THE body representing rank-and-file police officers has condemned as “disgusting” a suspended jail term for a 28-year-old man accused of spitting on the mouth of a PC and biting a policewoman’s arm.

North Wales police federation said the 20 weeks suspended sentence imposed by magistrates at Llandudno “embarrasses” Home Secretary Priti Patel after her call to get tough with those who assault officers.

A federation spokesman suggested magistrates were out of touch with the reality of what emergency workers faced.

Simon Newport, chairman of the local federation, said :”Courts are failing to protect officers. The sentence imposed is disgusting. It sends out the wrong message.”

He added :”They don’t see them at their worst. They see them days later when the intoxication has worn off.”

Jamie Owen, unemployed, of North Penrallt, Caernarfon, pleaded guilty to assaulting two emergency workers at the town, disorderly behaviour and criminal damage to a police vehicle.

Prosecutor Diane Williams said Owen had “numerous” previous convictions for disorder and violence. She said he had threatened to pull a gun on an officer outside Caernarfon police station, tried to punch him, spat at first on the policeman’s uniform then spat again – landing on the officer’s lower lip. The PC had to attend Ysbyty Gwynedd at Bangor because of the health risk.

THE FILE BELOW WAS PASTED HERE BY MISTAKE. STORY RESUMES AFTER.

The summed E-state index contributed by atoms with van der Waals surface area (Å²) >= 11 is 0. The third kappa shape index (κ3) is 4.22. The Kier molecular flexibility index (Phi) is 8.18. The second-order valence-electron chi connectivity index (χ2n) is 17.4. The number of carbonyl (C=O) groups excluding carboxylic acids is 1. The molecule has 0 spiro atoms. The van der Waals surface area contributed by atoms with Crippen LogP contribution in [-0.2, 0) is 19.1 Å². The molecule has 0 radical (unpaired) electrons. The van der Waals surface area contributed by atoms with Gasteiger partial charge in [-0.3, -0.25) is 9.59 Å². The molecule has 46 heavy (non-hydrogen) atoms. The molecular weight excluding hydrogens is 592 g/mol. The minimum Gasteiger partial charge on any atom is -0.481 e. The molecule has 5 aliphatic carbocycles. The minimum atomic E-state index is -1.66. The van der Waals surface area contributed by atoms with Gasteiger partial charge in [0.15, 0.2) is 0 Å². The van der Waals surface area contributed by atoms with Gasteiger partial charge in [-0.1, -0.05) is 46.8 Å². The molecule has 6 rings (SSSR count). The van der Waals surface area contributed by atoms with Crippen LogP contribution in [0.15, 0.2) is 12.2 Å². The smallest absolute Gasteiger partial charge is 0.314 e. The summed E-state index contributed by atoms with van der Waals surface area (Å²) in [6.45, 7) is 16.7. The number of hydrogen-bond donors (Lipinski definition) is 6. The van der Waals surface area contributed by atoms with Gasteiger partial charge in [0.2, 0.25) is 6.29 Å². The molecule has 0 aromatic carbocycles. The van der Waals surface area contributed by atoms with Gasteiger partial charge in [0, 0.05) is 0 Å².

When arrested, Owen had refused to get in a police vehicle and bit the policewoman’s arm, causing a mark.

The prosecutor said the first PC had just returned to Caernarfon police station when he saw Owen “under the influence” of something, cut and making no sense when he spoke.

Mrs Williams said Owen became irate and uncooperative and after spitting on the officer he ran off. Other officers arrived but he’d bitten the policewoman and kicked out at the police vehicle.

Luckily the WPC’s skin wasn’t broken.

Defence solicitor Andrew Hutchinson said Owen’s last memory was drinking at a friend’s house. He was sorry for his actions.

Court chairwoman Grainne McDonagh said there was “strong personal mitigation and we feel there’s a realistic chance of rehabilitation.” Owen must do 100 hours unpaid work, attend 35 “thinking skills” sessions, pay £150 compensation to each officer, and £207 costs.